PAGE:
Interview: Mikko Nissinen and Boston Ballet
It’s been quite a year for Boston Ballet. The company downsized — temporarily, it hopes — by nine dancers. Executive director Valerie Wilder left in March and turned up as director of the Australian Ballet in April. And then the decision was made to move — starting in 2009 — from the Wang Theatre to the Opera House. On the eve of its season-ending “Three Masterpieces” — George Balanchine’s Concerto Barocco (set to Bach’s Double Violin Concerto), Antony Tudor’s Dark Elegies (set to Mahler’s Kindertotenlieder), and Twyla Tharp’s In the Upper Room (set to Philip Glass) — BB artistic director Mikko Nissinen reflects on that program and on the company’s status as a big fish trying to survive in a relatively small pond.
How would react if the Boston Ballet board asked you to be the company’s executive director as well as its artistic director?
They’ve already done it. But I think that for the best interests of this organization, we need an excellent executive director. I could do a very good job. But there’s not enough hours in the day to do the artistic director’s job. I’m responsible for the largest school in North America. I have 50 trustees, all 50 overseers, fundraising — I never get to everything I should get to in a single day as an AD. The ED plate is equally impossible. So the answer would be a double madness. I have been pulled already way too much away from the studio over the past several years, and I want to return to the studio and work with the dancers. Lots of dancers came here to work with the repertoire and work with me, and I feel that we’ve had turbulent times and I want to go and help the organization as much as possible when it was most needed. I do start to see the sun rise, and this is the time to return to my original duties. I feel like the first circle has been completed. We’ve started to change the company, and we’ve completed the circle. Now it’s time for round two. While we’re taking one step back, it is with the intention that it is two to three steps forward. So now I will create the next phase of the company. And in the last three months we’ve had tremendous success with fundraising, up and above any of our annual lines, as of today we have over $5 million that will help us with our cash-flow issues, pay down some of the debt, will help us to move to the Opera House, including the renovation of the orchestra pit. This is just in the last three short months. And I want to keep this initiative alive much longer to take care of many things, and then start looking at the company’s 50th anniversary, in 2013. And most likely continue building the fiscal structure. If you have foundation that can support a two-story house and my dream is to build a skyscraper, it would be irresponsible to do it on a foundation that can’t support it. So right now I have been trying to work on the infrastructure, and we will work to create the right financial platform to fulfill our need and do what we intend to do.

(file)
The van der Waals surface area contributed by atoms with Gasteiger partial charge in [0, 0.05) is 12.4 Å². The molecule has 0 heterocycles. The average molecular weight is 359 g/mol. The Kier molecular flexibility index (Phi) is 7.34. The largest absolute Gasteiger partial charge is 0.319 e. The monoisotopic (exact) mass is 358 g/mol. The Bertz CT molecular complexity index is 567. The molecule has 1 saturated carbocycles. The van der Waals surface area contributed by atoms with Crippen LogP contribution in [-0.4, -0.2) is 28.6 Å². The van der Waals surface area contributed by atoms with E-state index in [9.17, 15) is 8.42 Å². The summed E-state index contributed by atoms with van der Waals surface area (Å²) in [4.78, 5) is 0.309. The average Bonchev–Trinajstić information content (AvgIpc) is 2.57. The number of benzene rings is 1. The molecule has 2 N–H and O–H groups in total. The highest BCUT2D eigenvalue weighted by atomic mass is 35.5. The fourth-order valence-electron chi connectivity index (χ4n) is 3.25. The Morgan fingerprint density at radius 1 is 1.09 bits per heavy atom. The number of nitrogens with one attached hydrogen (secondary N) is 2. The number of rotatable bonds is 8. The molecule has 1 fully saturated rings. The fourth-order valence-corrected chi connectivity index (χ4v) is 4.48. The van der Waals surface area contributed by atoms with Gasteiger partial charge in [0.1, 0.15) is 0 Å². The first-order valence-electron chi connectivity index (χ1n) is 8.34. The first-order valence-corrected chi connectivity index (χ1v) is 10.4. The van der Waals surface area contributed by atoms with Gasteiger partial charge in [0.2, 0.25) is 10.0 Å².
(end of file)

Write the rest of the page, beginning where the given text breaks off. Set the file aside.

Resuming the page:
Valerie Wilder told the National Post of Canada that, before coming to Boston Ballet, she’d been told that “the board is famous for eating its young.” What’s that all about?
You would be surprised what I was told when I got here. People told me, “You can only do this kind of ballet,” and that’s not the case.
Boston Ballet has always done all sorts of dance.
Over the past 20 years, Boston Ballet has done Balanchine’s Serenade well and his Concerto Barocco not so well. Why might that be?
I have danced in several different companies, and I do see that certain ballets fit certain companies better than others. And it is not always directly related to the quality of the company. When I was in San Francisco Ballet, some of the Balanchine ballets fit like a glove. Ballo della Regina was brilliant, vibrant. Then Symphony in C didn’t seem to fit as well. And they did [Stravinsky] Violin Concerto much better than Four Temperaments. There’s no reason. At Boston Ballet, I held off from Serenade for a long time, because I said I don’t want to just do Serenade, everybody does Serenade, let’s do Serenade when we’re going to do it brilliantly. You haven’t seen Theme and Variations — I love that ballet, but I’ll bring it when I have the right people. And now it’s time for Barocco. I love that ballet. Let’s see.
, Philip Glass
, Antony Tudor
, Boston Ballet